By Paul Fitzgerald and Elizabeth Gould

In response to our “Review” in Publishers Weekly of our new book Crossing Zero: The Afpak War at The Turning point of American Empire, we can only say that they completely missed the point.  The fact that PW compared us to a former defense official and RAND analyst (the very people whose process we are criticizing) is hard to take seriously. To limit criticism of our sweeping historical and philosophical analysis of the origins of the use of force in the region of Afghanistan to a career military thinker’s  analysis  (Bing West) is disingenuous at best. Maybe PW just doesn’t get metaphor. Crossing Zero is far more than an analysis of American military options on the ground for which Bing West is clearly an expert. In Crossing Zero we question the very nature of the use of force itself and its failure to accomplish anything, a question that a career military man cannot indulge in publically without risking self-annihilation. The best thing you could say is that this comparison reveals a deep lack of comprehension of the differences between our work and West’s.

If anything more was needed to justify our analysis that American military and foreign policy circles have reached the point of their own undoing in Afghanistan is the recent revelation of the illegal use of Psychological Warfare techniques in Afghanistan on not only U.S. Senators and Congressmen but also the Chairman of the Joint Chiefs of Staff  Admiral Michael Mullen.  To quote from the Rolling Stone article,  Another Runaway General: Army Deploys Psy-Ops on U.S. Senators by Michael Hastings:

“My job in psy-ops is to play with people’s heads, to get the enemy to behave the way we want them to behave,” says Lt. Colonel Michael Holmes, the leader of the IO unit, who received an official reprimand after bucking orders. “I’m prohibited from doing that to our own people. When you ask me to try to use these skills on senators and congressman, you’re crossing a line.”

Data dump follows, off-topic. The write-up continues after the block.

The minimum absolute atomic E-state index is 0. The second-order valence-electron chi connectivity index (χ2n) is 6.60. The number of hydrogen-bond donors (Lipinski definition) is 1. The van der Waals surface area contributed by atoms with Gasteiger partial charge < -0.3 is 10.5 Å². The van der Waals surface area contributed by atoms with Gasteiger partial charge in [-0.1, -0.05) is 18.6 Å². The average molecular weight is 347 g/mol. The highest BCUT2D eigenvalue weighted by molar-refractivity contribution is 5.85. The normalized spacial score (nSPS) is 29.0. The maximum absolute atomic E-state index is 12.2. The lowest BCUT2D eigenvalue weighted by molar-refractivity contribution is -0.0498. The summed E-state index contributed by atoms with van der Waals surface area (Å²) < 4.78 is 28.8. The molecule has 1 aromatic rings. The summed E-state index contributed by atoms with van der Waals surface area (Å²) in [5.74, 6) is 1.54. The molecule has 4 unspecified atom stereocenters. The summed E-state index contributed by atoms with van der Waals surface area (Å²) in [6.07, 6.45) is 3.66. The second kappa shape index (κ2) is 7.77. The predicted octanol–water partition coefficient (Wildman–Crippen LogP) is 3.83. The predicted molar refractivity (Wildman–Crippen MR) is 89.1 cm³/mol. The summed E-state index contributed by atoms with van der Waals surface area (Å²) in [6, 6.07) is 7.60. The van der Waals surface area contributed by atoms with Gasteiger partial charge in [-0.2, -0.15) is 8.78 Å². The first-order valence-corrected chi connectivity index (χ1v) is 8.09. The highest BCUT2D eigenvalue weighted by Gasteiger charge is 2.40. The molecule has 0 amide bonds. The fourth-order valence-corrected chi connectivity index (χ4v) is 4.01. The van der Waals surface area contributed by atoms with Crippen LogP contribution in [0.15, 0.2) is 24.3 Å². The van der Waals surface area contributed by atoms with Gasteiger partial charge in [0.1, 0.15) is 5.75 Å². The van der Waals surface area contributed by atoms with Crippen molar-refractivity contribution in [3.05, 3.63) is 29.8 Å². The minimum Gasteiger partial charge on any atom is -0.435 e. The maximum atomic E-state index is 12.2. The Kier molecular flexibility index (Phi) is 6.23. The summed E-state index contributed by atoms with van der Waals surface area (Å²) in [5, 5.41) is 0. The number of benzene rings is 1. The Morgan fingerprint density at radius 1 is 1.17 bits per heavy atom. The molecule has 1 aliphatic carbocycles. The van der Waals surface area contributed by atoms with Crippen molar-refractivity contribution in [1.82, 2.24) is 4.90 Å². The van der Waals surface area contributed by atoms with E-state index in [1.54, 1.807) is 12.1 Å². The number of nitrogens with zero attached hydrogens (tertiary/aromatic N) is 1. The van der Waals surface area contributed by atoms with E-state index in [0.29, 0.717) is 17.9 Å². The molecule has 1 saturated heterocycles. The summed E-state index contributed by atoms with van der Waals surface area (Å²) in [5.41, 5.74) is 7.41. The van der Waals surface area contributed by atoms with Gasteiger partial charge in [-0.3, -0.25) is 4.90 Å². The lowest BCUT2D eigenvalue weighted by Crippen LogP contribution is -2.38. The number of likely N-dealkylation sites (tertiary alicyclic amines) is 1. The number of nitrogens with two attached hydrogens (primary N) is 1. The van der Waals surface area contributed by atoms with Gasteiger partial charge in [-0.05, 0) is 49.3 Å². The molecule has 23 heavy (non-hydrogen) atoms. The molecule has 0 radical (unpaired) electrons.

And what might that line be? We call that line Zero line: the geographic location where the unbridled use of force turns against itself and produces its own undoing.

*Publishers Weekly Review of Crossing Zero

“Broadcast journalists and documentary filmmakers Fitzgerald and Gould (Invisible History) distill three decades of covering Afghanistan into a searing indictment of U.S. foreign policy in this predictable and unconvincing polemic. Dismissing the U.S. war in Afghanistan as “a thinly disguised effort to dominate South Central Asia,” the authors conclude that the Durand (or Zero) line—the porous international border that separates Afghanistan and Pakistan—also marks “the vanishing point for the American empire, the point beyond which its power and influence disappears or simply ceases to exist.” Pointing to the chaos in Afghanistan and an Iraq descending into violence, the authors evoke “a punch-drunk American leadership on the verge of collapse.” While their contention that U.S. policy in Afghanistan is seriously, if not fatally, flawed is legitimate, it has been made less dogmatically and more convincingly by other recent critics, including war correspondent and former defense official Bing West in The Wrong War. (Apr.)”

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